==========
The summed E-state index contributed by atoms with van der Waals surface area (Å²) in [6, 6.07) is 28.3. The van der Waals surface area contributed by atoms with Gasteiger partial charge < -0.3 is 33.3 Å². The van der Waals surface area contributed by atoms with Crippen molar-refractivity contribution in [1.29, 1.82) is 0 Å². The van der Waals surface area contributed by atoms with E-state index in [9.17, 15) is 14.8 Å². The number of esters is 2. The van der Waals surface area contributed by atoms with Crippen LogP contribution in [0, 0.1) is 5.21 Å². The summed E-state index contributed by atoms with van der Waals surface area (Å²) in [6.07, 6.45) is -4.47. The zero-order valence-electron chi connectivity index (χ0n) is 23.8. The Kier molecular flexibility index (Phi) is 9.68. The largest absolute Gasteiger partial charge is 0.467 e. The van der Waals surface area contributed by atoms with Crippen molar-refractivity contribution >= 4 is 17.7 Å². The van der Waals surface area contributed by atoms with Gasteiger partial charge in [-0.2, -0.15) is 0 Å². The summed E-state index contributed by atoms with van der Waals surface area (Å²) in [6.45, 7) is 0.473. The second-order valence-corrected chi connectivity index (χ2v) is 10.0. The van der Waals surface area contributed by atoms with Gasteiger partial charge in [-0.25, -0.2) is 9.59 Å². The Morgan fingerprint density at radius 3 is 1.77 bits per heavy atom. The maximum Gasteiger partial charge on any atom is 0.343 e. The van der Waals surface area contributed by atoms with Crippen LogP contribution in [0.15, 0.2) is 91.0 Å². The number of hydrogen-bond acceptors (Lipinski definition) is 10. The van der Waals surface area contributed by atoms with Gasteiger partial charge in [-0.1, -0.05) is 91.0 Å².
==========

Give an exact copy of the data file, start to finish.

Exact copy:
The summed E-state index contributed by atoms with van der Waals surface area (Å²) in [6, 6.07) is 28.3. The van der Waals surface area contributed by atoms with Gasteiger partial charge < -0.3 is 33.3 Å². The van der Waals surface area contributed by atoms with Crippen molar-refractivity contribution in [1.29, 1.82) is 0 Å². The van der Waals surface area contributed by atoms with E-state index in [9.17, 15) is 14.8 Å². The number of esters is 2. The van der Waals surface area contributed by atoms with Crippen LogP contribution in [0, 0.1) is 5.21 Å². The summed E-state index contributed by atoms with van der Waals surface area (Å²) in [6.07, 6.45) is -4.47. The zero-order valence-electron chi connectivity index (χ0n) is 23.8. The Kier molecular flexibility index (Phi) is 9.68. The largest absolute Gasteiger partial charge is 0.467 e. The van der Waals surface area contributed by atoms with Crippen molar-refractivity contribution >= 4 is 17.7 Å². The van der Waals surface area contributed by atoms with Gasteiger partial charge in [-0.2, -0.15) is 0 Å². The summed E-state index contributed by atoms with van der Waals surface area (Å²) in [6.45, 7) is 0.473. The second-order valence-corrected chi connectivity index (χ2v) is 10.0. The van der Waals surface area contributed by atoms with Gasteiger partial charge in [-0.25, -0.2) is 9.59 Å². The Morgan fingerprint density at radius 3 is 1.77 bits per heavy atom. The maximum Gasteiger partial charge on any atom is 0.343 e. The van der Waals surface area contributed by atoms with Crippen LogP contribution in [0.15, 0.2) is 91.0 Å². The number of hydrogen-bond acceptors (Lipinski definition) is 10. The van der Waals surface area contributed by atoms with Gasteiger partial charge in [-0.1, -0.05) is 91.0 Å².